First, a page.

Some people struggle to know what clothing should be worn for the photoshoot. How should this be approached?

In general, simple and solid-coloured clothing is a great choice as it doesn't distract from your face. Neutral tones like white, black, grey, and earthy colours are timeless options. Black is popular, but try not to go all-black as it can look like you’re off to a funeral. White can cause problems if the brief is for a photo against a white backdrop - you don’t want to look like a floating head!

I always recommend against wearing anything with busy patterns or stripes as these can be distracting and may not look good in photos. If you prefer patterns, choose subtle ones that won't overwhelm the image.

Copyright Tim Gander Photography

Is it best to dress up smart or casual?

My advice is to always dress for the occasion. Think about the context in which the photos will be used and who will see them. You want to look professional and smart, but don’t go too formal if you don’t normally get ‘suited and booted’ for the office. The trick here is to reflect your corporate culture, and also reflect the culture of your ideal client. If you normally dress smart/casual, reflect that in your dress code so clients can relate to you more easily.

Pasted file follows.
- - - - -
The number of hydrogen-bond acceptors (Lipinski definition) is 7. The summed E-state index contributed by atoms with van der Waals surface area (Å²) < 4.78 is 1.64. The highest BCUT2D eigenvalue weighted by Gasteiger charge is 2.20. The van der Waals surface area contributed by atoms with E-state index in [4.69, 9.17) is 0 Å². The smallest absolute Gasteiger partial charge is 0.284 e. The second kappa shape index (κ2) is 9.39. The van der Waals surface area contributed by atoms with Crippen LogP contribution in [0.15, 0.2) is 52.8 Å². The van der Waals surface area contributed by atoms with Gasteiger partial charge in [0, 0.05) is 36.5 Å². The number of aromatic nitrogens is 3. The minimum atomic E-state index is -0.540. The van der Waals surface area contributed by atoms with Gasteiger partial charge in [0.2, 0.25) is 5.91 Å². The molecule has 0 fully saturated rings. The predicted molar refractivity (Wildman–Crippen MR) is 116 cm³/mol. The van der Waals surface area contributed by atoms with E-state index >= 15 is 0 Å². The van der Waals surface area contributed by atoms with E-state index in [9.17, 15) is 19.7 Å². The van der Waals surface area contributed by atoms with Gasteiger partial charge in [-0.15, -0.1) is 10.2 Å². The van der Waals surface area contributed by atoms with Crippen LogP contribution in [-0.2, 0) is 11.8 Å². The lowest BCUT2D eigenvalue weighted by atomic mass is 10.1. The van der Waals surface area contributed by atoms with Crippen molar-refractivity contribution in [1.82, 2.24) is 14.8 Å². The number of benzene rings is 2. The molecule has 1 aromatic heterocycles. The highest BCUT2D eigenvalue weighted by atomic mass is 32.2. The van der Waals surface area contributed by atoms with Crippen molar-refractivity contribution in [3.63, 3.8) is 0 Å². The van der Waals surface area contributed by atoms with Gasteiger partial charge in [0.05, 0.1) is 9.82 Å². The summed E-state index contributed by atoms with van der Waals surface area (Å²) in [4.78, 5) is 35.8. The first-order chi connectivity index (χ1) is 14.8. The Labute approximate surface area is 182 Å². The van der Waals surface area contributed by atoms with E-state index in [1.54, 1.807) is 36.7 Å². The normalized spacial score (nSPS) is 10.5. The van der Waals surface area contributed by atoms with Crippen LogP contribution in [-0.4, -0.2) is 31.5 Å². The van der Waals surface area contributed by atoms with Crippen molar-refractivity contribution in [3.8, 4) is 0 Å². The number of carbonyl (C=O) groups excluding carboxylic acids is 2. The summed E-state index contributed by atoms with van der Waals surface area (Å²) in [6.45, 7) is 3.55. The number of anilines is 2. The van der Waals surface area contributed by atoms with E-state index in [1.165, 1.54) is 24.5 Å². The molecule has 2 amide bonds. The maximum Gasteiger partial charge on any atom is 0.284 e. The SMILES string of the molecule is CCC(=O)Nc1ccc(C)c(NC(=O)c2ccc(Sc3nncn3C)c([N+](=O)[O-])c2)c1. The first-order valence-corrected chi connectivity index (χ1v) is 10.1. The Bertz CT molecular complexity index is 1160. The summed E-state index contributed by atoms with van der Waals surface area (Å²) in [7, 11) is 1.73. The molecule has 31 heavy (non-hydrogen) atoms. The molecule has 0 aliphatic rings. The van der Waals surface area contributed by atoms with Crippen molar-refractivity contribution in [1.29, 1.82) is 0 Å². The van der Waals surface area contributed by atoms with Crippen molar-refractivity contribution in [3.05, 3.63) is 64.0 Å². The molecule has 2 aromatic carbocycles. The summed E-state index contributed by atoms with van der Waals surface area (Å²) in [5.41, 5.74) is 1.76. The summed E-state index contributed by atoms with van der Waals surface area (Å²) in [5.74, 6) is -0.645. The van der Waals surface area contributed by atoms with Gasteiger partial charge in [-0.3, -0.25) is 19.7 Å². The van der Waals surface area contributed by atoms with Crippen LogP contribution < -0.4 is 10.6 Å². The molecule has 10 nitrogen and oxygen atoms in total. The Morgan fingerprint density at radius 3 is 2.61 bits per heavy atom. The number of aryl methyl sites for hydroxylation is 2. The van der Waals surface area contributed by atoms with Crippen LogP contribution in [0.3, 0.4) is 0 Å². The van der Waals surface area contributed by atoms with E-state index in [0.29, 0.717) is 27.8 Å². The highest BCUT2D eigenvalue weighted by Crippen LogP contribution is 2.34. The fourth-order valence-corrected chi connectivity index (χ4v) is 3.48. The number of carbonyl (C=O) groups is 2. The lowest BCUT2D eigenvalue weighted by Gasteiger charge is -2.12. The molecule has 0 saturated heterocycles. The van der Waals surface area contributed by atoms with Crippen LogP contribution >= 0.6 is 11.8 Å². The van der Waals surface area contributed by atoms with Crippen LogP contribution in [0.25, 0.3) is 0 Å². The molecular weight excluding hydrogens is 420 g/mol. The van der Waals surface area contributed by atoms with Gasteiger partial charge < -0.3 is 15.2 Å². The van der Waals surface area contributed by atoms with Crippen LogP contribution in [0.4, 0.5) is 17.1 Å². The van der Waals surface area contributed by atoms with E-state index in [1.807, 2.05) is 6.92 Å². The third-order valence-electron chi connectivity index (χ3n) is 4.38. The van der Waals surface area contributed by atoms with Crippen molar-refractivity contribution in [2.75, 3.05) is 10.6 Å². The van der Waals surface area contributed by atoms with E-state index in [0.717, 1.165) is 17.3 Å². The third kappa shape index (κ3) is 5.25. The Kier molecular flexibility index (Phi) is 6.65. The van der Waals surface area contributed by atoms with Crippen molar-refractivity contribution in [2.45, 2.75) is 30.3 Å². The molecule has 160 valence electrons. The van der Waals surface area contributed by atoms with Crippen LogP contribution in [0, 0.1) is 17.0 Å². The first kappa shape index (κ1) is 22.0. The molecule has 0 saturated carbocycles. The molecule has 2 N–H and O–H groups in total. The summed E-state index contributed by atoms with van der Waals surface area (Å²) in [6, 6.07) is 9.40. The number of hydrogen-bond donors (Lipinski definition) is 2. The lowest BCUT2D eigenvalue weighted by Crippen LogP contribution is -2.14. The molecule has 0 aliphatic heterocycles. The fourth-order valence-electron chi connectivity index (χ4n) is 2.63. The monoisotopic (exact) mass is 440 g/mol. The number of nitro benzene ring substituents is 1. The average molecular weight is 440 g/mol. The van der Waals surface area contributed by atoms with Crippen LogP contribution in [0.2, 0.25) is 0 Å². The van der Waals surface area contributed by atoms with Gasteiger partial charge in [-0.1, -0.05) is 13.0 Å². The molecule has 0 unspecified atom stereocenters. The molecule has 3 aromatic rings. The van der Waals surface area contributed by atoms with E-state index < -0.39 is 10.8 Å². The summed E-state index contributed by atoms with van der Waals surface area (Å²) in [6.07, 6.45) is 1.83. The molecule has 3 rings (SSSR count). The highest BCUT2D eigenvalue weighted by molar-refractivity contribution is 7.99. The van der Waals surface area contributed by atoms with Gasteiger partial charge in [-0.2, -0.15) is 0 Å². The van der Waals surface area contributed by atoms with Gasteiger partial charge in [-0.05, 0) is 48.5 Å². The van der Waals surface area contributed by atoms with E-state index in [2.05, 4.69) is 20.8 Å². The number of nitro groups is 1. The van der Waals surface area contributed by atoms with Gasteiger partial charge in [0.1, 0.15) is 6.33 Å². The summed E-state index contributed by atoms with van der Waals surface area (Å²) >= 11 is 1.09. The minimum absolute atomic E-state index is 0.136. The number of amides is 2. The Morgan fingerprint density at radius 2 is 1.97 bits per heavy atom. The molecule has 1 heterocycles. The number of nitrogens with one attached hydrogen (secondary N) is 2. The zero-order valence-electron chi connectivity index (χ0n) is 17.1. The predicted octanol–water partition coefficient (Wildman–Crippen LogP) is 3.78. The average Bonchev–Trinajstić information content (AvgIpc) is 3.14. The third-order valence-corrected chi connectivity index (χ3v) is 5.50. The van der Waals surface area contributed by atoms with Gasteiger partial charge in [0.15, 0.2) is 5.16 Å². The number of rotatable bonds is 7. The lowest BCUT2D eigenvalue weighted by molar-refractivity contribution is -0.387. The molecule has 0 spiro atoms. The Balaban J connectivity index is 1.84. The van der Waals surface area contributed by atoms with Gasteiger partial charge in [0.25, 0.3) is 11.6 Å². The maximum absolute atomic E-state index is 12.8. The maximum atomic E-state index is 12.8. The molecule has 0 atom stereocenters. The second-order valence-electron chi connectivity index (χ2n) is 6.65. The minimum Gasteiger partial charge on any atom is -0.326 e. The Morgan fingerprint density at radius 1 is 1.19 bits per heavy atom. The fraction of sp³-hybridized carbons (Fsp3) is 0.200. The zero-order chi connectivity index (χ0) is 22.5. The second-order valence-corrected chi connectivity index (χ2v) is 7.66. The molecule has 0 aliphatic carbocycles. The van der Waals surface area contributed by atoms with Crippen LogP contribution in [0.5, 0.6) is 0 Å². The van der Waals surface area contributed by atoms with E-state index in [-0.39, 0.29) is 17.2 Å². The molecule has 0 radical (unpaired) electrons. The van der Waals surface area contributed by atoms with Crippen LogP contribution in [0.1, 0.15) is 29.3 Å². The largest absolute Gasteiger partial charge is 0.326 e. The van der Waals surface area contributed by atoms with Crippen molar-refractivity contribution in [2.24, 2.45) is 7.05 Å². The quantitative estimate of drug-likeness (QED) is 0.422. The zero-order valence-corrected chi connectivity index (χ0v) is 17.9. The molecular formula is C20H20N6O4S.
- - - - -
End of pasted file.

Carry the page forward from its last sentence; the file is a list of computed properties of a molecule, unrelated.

Should someone buy new clothes especially for the photoshoot?

This one could easily come under common mistakes to avoid, but it’s important to make sure you choose clothing which is clean, fresh, ironed (if needed) and at least relatively new. Your favourite cardigan might be comfortable, but is it bobbly? Covered in pet hair? Or is your jacket shiny from seatbelts or crumped from carrying heavy shoulder bags?

While your photographer will clean up any obvious stray hair or flecks, remember that however your clothes look in real life, any flaws, faults or fluff will be amplified in a photo. Spend a little time in front of a mirror checking over your clothing for stray threads, hair or glitter from your kid’s birthday weekend before stepping in front of the camera.

For people that wear glasses or accessories like jewellery, are they best left on or off?